The voltage across a capacitor is the integral of the current through it. If you feed a constant current to a capacitor, its voltage ramps up linearly, which is exactly what you want for a sawtooth waveform generator.

Yes, you're correct that this cannot continue forever; the complete waveform generator circuit will be discharging the capacitor periodically in order to prevent the constant-current circuit from saturating.

In the circuit you show, D1, D2 and R1 provide a voltage reference, in this case, approximately 1.2V, which is the total forward drop across the two diodes. This establishes the voltage across the B-E junction of Q1 and R2. Since the voltage across the B-E junction is also a diode drop, or 0.6V, this means that the remaining voltage, 0.6V appears across R2.

From Ohm's law, we now know the current through R2, 0.6V/2200Ω = 273µA. This is the current that is charging C1.

The voltage across the capacitor is a function of time: V = I×t/C. Let's rewrite this as V/t = I/C, which means that the rate of change of the voltage is the current divided by the capacitance. In this case, 273µA/0.1µF = 2730 V/s, or equivalently, 2.73 V/ms.

The output capacitance of the IRFH6200 is 2.89 nF with 10 volts from drain to source. With zero volts from drain to source this capacitance will be in the realm of 10 nF so, when you apply the pulse to VL, irrespective of how long or short it takes for the control system to recover, you are (in effect) applying that same pulse directly to RL via a capacitor that starts at about 10 nF and diminishes to maybe 2 nF when the peak of the pulse is reached.

What happens is, that there is a large unrestricted peak current
flowing through RL for about 20µs

That initial current flow is due to the capacitor and the fact that the MOSFET, prior to the injection of the voltage pulse is hard-on due to the op-amps. How long it takes for the control loop to stabilize is down to choosing a faster op-amps (in part) but also it's down to being able to remove charge from the MOSFET gate (power drivers are usually rated in amps to accomplish this).

The gate source capacitance is about 10 nF and a measly 20 mA from an op-amp is going to reduce the gate voltage at a rate of 20 mA/10 nF = 2 volts per microsecond - it might take 5 to 8 us just to turn the MOSFET off.

## Best Answer

I can speak from some small experiences on a part of this. I'll leave the "highly constant and highly stable" current source design to those who know this better than I. But I was involved in creating LED-based light sources intended as "lamp references" for optical work. Your description suggests the same to me.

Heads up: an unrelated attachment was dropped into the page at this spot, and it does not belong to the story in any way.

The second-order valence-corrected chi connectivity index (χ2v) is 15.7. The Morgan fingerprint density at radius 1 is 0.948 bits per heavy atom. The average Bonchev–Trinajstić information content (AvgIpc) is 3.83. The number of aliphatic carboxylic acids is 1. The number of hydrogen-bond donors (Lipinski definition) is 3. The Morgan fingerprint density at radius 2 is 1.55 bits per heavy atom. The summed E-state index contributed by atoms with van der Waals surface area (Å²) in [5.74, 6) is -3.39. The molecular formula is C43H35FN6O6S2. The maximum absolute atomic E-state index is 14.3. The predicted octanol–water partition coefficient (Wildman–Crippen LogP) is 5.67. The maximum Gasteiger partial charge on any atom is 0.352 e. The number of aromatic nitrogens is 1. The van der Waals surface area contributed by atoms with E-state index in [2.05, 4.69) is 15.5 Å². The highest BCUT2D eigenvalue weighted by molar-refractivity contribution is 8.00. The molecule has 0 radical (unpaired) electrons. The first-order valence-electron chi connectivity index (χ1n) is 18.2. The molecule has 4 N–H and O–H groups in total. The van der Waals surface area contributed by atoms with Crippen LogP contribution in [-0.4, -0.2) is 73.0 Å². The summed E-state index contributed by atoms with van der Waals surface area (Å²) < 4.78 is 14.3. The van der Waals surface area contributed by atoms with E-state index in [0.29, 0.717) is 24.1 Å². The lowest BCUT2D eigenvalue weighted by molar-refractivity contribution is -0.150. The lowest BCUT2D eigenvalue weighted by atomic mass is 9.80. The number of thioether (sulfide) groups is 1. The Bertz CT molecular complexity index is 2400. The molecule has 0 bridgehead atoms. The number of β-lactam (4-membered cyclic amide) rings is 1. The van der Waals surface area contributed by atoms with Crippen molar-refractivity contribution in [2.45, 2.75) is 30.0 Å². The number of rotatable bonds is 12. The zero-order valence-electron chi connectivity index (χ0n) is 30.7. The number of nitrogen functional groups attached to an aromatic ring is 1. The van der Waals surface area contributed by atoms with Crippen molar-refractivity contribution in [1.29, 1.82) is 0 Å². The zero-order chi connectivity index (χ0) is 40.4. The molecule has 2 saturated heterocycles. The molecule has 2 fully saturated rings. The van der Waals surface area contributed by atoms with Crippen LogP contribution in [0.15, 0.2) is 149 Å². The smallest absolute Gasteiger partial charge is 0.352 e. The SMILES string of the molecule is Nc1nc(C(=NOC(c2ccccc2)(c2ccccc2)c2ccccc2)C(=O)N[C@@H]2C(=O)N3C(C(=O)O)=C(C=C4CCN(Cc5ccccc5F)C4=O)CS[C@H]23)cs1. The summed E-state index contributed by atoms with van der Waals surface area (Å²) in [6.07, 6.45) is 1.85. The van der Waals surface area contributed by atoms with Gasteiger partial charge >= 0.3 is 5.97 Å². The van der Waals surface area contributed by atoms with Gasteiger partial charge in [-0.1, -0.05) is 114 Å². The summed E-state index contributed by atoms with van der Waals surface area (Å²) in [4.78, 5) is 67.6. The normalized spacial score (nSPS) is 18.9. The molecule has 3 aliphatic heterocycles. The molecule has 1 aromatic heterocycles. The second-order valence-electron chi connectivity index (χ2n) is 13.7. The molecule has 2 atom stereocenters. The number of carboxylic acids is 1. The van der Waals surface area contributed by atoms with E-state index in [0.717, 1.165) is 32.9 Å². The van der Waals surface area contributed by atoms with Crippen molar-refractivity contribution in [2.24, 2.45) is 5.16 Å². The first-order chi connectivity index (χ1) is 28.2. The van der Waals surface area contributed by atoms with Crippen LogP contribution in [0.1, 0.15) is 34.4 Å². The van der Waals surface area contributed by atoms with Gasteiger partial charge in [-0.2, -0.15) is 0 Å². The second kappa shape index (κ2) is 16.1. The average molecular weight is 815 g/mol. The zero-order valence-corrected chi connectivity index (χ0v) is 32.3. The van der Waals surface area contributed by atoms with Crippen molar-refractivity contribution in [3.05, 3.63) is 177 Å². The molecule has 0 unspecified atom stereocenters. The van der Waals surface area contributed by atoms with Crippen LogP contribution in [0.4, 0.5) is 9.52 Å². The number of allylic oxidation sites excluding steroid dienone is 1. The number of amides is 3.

(1) Even if you have a perfect current source, LED output varies with temperature. So they must be operated at a stable temperature. We chose to heat them to about \$75^\circ\text{C}\$ using a closed loop control. That solved the temperature drift problem.

(2) LEDs themselves aren't consistent. Even those cut from the same wafer aren't consistent. We had to pre-stress thousands of them, holding them at a stable temperature while running them with a current source for days. We monitored the optical output and data logged the results. A few, a SMALL FEW, would actually gradually drift and then settle down to a stable spot (peak wavelength and intensity.) We chose those for the standards. We threw away most of them, by far. At the time, we kept less than 1% of those tested because more than 99% of them simply weren't stable even over periods of hours.

I'm just saying. I believe you are focused on the wrong issue. Buy yourself a really nice 100ppm "stability" current source from a supplier that provides the range and resolution and accuracy you want and guarantees all of it (it won't be cheap.) And then use that with your LEDs and play around with temperature and various LEDs just to sample the modern situation with LEDs before going off and worrying about the current source end of it. You need to know what parameters need to be placed under your control in order to meet your requirements. Dog first, tail later. Just one opinion.